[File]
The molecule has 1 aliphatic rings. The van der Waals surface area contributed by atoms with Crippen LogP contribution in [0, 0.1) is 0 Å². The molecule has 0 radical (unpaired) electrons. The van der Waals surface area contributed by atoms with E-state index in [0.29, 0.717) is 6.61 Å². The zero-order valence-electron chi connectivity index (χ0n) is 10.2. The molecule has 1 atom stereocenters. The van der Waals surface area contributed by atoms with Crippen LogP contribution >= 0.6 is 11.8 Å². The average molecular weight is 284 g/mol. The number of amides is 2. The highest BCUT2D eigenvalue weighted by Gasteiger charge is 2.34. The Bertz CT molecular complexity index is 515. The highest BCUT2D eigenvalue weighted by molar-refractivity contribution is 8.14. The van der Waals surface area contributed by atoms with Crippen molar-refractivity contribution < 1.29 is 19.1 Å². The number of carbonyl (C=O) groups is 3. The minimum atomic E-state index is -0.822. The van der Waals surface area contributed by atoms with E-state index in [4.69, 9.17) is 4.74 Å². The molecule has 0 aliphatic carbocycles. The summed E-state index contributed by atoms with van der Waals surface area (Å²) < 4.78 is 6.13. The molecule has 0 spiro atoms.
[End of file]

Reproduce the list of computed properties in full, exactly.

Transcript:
The molecule has 1 aliphatic rings. The van der Waals surface area contributed by atoms with Crippen LogP contribution in [0, 0.1) is 0 Å². The molecule has 0 radical (unpaired) electrons. The van der Waals surface area contributed by atoms with E-state index in [0.29, 0.717) is 6.61 Å². The zero-order valence-electron chi connectivity index (χ0n) is 10.2. The molecule has 1 atom stereocenters. The van der Waals surface area contributed by atoms with Crippen LogP contribution >= 0.6 is 11.8 Å². The average molecular weight is 284 g/mol. The number of amides is 2. The highest BCUT2D eigenvalue weighted by Gasteiger charge is 2.34. The Bertz CT molecular complexity index is 515. The highest BCUT2D eigenvalue weighted by molar-refractivity contribution is 8.14. The van der Waals surface area contributed by atoms with Crippen molar-refractivity contribution < 1.29 is 19.1 Å². The number of carbonyl (C=O) groups is 3. The minimum atomic E-state index is -0.822. The van der Waals surface area contributed by atoms with E-state index in [4.69, 9.17) is 4.74 Å². The molecule has 0 aliphatic carbocycles. The summed E-state index contributed by atoms with van der Waals surface area (Å²) < 4.78 is 6.13. The molecule has 0 spiro atoms.